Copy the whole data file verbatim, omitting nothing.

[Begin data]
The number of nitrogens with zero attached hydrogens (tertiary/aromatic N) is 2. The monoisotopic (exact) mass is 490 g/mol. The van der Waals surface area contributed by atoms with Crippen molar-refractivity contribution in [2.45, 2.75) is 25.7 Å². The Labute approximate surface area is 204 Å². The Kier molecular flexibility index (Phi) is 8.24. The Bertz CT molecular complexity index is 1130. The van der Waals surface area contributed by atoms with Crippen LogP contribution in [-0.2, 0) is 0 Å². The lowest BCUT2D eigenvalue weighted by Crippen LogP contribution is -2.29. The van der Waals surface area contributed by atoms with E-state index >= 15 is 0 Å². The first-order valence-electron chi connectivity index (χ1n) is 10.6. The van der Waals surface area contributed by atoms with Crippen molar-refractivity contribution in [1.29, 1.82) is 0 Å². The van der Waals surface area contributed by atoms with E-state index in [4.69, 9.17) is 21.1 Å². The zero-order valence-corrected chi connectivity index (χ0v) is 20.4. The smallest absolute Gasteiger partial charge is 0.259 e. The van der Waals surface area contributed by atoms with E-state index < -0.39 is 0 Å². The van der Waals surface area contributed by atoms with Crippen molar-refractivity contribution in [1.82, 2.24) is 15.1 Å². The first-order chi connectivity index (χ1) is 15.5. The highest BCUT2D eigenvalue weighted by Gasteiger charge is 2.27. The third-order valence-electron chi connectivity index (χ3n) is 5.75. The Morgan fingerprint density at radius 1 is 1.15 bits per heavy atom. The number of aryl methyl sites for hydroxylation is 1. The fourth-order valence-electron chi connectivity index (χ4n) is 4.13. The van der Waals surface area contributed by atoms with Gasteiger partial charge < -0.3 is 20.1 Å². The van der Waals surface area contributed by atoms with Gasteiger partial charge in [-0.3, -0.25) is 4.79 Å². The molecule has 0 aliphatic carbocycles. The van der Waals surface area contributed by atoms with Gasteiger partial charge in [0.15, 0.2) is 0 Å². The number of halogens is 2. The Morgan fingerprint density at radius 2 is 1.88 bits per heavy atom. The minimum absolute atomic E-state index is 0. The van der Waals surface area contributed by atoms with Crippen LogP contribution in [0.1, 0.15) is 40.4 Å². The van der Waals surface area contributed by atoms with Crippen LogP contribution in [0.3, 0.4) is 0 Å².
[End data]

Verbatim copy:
The number of nitrogens with zero attached hydrogens (tertiary/aromatic N) is 2. The monoisotopic (exact) mass is 490 g/mol. The van der Waals surface area contributed by atoms with Crippen molar-refractivity contribution in [2.45, 2.75) is 25.7 Å². The Labute approximate surface area is 204 Å². The Kier molecular flexibility index (Phi) is 8.24. The Bertz CT molecular complexity index is 1130. The van der Waals surface area contributed by atoms with Crippen LogP contribution in [-0.2, 0) is 0 Å². The lowest BCUT2D eigenvalue weighted by Crippen LogP contribution is -2.29. The van der Waals surface area contributed by atoms with E-state index >= 15 is 0 Å². The first-order valence-electron chi connectivity index (χ1n) is 10.6. The van der Waals surface area contributed by atoms with Crippen molar-refractivity contribution in [1.29, 1.82) is 0 Å². The van der Waals surface area contributed by atoms with E-state index in [4.69, 9.17) is 21.1 Å². The zero-order valence-corrected chi connectivity index (χ0v) is 20.4. The smallest absolute Gasteiger partial charge is 0.259 e. The van der Waals surface area contributed by atoms with E-state index < -0.39 is 0 Å². The van der Waals surface area contributed by atoms with Crippen molar-refractivity contribution in [1.82, 2.24) is 15.1 Å². The first-order chi connectivity index (χ1) is 15.5. The highest BCUT2D eigenvalue weighted by Gasteiger charge is 2.27. The third-order valence-electron chi connectivity index (χ3n) is 5.75. The Morgan fingerprint density at radius 1 is 1.15 bits per heavy atom. The number of aryl methyl sites for hydroxylation is 1. The fourth-order valence-electron chi connectivity index (χ4n) is 4.13. The van der Waals surface area contributed by atoms with Gasteiger partial charge < -0.3 is 20.1 Å². The van der Waals surface area contributed by atoms with Gasteiger partial charge in [-0.3, -0.25) is 4.79 Å². The molecule has 0 aliphatic carbocycles. The van der Waals surface area contributed by atoms with Gasteiger partial charge in [0.15, 0.2) is 0 Å². The number of halogens is 2. The Morgan fingerprint density at radius 2 is 1.88 bits per heavy atom. The minimum absolute atomic E-state index is 0. The van der Waals surface area contributed by atoms with Crippen LogP contribution in [0.1, 0.15) is 40.4 Å². The van der Waals surface area contributed by atoms with Crippen LogP contribution in [0.3, 0.4) is 0 Å².